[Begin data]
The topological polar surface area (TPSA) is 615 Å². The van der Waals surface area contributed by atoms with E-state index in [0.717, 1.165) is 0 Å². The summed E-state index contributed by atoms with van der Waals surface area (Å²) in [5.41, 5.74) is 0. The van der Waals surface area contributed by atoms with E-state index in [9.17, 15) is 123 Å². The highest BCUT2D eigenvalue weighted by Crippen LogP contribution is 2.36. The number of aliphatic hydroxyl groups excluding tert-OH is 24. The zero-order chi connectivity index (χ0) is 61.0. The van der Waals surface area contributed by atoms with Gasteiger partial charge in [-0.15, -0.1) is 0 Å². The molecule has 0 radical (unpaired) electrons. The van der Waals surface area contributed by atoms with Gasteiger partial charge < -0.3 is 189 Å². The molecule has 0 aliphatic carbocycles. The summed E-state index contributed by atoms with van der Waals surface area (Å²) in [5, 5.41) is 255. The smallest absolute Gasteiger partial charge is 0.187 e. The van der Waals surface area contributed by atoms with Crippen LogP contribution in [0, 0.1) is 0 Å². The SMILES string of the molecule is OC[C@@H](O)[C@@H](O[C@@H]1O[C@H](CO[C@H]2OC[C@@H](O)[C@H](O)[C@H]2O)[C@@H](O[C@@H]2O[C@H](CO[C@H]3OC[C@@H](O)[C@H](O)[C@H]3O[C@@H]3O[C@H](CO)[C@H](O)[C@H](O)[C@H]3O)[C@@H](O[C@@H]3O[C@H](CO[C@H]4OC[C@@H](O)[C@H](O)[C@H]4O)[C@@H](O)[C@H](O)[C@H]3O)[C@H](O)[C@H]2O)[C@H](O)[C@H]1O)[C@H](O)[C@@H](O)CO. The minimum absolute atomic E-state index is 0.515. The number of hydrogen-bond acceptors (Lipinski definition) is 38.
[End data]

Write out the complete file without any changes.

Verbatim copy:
The topological polar surface area (TPSA) is 615 Å². The van der Waals surface area contributed by atoms with E-state index in [0.717, 1.165) is 0 Å². The summed E-state index contributed by atoms with van der Waals surface area (Å²) in [5.41, 5.74) is 0. The van der Waals surface area contributed by atoms with E-state index in [9.17, 15) is 123 Å². The highest BCUT2D eigenvalue weighted by Crippen LogP contribution is 2.36. The number of aliphatic hydroxyl groups excluding tert-OH is 24. The zero-order chi connectivity index (χ0) is 61.0. The van der Waals surface area contributed by atoms with Gasteiger partial charge in [-0.15, -0.1) is 0 Å². The molecule has 0 radical (unpaired) electrons. The van der Waals surface area contributed by atoms with Gasteiger partial charge < -0.3 is 189 Å². The molecule has 0 aliphatic carbocycles. The summed E-state index contributed by atoms with van der Waals surface area (Å²) in [5, 5.41) is 255. The smallest absolute Gasteiger partial charge is 0.187 e. The van der Waals surface area contributed by atoms with Crippen LogP contribution in [0, 0.1) is 0 Å². The SMILES string of the molecule is OC[C@@H](O)[C@@H](O[C@@H]1O[C@H](CO[C@H]2OC[C@@H](O)[C@H](O)[C@H]2O)[C@@H](O[C@@H]2O[C@H](CO[C@H]3OC[C@@H](O)[C@H](O)[C@H]3O[C@@H]3O[C@H](CO)[C@H](O)[C@H](O)[C@H]3O)[C@@H](O[C@@H]3O[C@H](CO[C@H]4OC[C@@H](O)[C@H](O)[C@H]4O)[C@@H](O)[C@H](O)[C@H]3O)[C@H](O)[C@H]2O)[C@H](O)[C@H]1O)[C@H](O)[C@@H](O)CO. The minimum absolute atomic E-state index is 0.515. The number of hydrogen-bond acceptors (Lipinski definition) is 38.